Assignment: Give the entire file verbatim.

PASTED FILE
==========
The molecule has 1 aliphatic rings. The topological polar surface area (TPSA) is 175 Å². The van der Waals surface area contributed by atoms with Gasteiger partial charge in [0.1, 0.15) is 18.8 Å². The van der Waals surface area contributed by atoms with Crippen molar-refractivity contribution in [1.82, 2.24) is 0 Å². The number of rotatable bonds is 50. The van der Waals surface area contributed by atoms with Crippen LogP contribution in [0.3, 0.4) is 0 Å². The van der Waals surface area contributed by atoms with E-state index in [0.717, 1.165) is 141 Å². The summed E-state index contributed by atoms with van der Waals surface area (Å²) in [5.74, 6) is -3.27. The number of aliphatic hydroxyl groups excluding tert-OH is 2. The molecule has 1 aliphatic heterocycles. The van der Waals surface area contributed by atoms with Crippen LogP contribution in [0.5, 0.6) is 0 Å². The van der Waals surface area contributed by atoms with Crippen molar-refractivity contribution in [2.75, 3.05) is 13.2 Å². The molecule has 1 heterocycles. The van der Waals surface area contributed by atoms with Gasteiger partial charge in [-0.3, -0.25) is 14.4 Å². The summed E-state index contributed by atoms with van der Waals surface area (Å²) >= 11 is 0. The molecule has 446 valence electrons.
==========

The molecule has 1 aliphatic rings. The topological polar surface area (TPSA) is 175 Å². The van der Waals surface area contributed by atoms with Gasteiger partial charge in [0.1, 0.15) is 18.8 Å². The van der Waals surface area contributed by atoms with Crippen molar-refractivity contribution in [1.82, 2.24) is 0 Å². The number of rotatable bonds is 50. The van der Waals surface area contributed by atoms with Crippen LogP contribution in [0.3, 0.4) is 0 Å². The van der Waals surface area contributed by atoms with E-state index in [0.717, 1.165) is 141 Å². The summed E-state index contributed by atoms with van der Waals surface area (Å²) in [5.74, 6) is -3.27. The number of aliphatic hydroxyl groups excluding tert-OH is 2. The molecule has 1 aliphatic heterocycles. The van der Waals surface area contributed by atoms with Crippen LogP contribution in [0.5, 0.6) is 0 Å². The van der Waals surface area contributed by atoms with Crippen molar-refractivity contribution in [2.75, 3.05) is 13.2 Å². The molecule has 1 heterocycles. The van der Waals surface area contributed by atoms with Gasteiger partial charge in [-0.3, -0.25) is 14.4 Å². The summed E-state index contributed by atoms with van der Waals surface area (Å²) >= 11 is 0. The molecule has 446 valence electrons.